“Dear Sir or Madam,
… I’m not really at home in photographs, but I’d like to digitize our family photos. To do so, I have purchased a slide scanner, but the scanned pictures are in quite bad condition (see the attached photo).
Could you help me and give me some advice on how to improve these blackened or yellow/green pictures?
Thank you in advance. Best Regards,
Of course we can. For instance, with the improvement of the photo sent in. This workflow will hopefully help a lot when you edit the rest of the pictures.
Let’s begin with blackening. As paper photos, slides get onto their carriers through chemical methods, some details will vanish in the course of time, and due to chemical processes. Such details may sometimes not be brought back even with professional image editors, but if you want to give it a try, we recommend Shadow/Highlight in Photoshop’s Image/Adjustments menu, which can lighten dark areas without interfering with the brighter parts.
But let’s return to our sample picture. What pokes the eye is the shift in colors. It is covered by a yellow veil, which can be removed by quite a simple technique. Of the various solutions I chose Image/Adjustment/Levels from the menu mentioned above. I clicked on the white eyedropper in the bottom right corner, then I clicked with it on a point of the photo that was once supposedly white. The yellowish edge of the road was ideal for this. It can be regarded as a kind of command. “Turn this spot into white.” we command the program, which then shifts each color in respect of this command. We can only hope that the direction of the shift is a good one.
Unfortunately this step may affect brightness, which I did not want to influence yet. Therefore I selected Edit/Fade (Shift+Ctrl+F) menu, which restores previous stages. Colors look better now so I did not restore those, just brightness. In Mode option I selected Color and so the colors that changed did not go back to their original. Apart from them only brightness changed: it is the same as in the original photo.
It is easier to carry out these actions on a correction layer, but I thought I’d show you another way.
Colors begin to look like the supposedly original ones, but there’s still some work to do. For example, the lawn in the background has a lot of blue/magenta, which makes it appear dusty or even scorched by the sun. I chose Image/Adjustments/Selective Colors option and then in the appearing window Yellows, and finally on the Magenta slider at the bottom I decreased the magenta component of yellow colors. Why of yellow color? Because they influence green color the most as well.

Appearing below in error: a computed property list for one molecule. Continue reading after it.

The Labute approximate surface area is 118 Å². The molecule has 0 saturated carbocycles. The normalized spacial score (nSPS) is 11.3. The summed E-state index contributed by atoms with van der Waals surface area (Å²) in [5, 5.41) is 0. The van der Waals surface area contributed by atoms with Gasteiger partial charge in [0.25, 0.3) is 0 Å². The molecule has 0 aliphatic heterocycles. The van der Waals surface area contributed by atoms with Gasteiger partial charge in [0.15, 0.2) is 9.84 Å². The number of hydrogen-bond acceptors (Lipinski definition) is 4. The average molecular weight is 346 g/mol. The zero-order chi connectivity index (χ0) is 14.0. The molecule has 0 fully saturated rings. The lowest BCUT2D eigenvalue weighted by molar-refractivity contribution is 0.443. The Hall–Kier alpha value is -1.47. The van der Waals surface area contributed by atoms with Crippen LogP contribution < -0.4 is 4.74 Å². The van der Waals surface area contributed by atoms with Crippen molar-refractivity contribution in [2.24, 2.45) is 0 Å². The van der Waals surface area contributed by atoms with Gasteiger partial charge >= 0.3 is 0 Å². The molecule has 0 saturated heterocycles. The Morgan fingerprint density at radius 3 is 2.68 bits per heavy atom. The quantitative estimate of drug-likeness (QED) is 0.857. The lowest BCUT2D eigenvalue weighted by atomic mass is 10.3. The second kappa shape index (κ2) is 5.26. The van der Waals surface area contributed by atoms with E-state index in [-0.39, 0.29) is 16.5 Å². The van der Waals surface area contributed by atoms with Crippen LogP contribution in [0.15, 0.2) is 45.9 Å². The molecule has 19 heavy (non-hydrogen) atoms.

I didn’t pay attention to the rest of the picture, just the green of the lawn mattered: I wanted to make it more full of life.
The lawn is fine now, but the rest of the photo has also become quite green. I had to restore the one step earlier stage, but this time not on the whole picture just on the parts excluding the lawn.
For this I chose a bigger (50 pixels) History Brush in the tools palette. Next I clicked in History in the box left to the row that marks the preceding action, indicating that this is the stage I wish to restore. Then I just painted over everything but the lawn. Thus the green of the grass remained as we changed it, but the colors in the rest of the photo went back to the preceding, more natural stage.
Correction Layers would have come handy again, especially with a mask, but there’s no harm in a bit of painting over.
I played it all over with the asphalt, which was also rather purple. Once again, Selective Color played the lead, but instead of the Yellows I decreased the Magenta component in the Neturals sector. And so I have a greyer asphalt now.
It was time to use History Brush again. I took my time to paint over the picture apart from the asphalt, and brought back the preceding stage.
I found the blacks a bit into the blue, so I took out Selective Color once more and now worked with Blacks range. Here I increased Yellow component a little bit. Only to decrease the slight blue hue in the black.
Finally comes the setting of brightness. A soft grey veil also came about, which was immediately gone once I had increase Exposure and Gamma sliders in the Image/Adjustments/Exposure window. I decreased the Offset value a bit, which made the blacks a little more accentuated and the photo a bit more full of contrast. But be careful with it!
And here comes the result of our work – without the greyish, yellow “curtain”.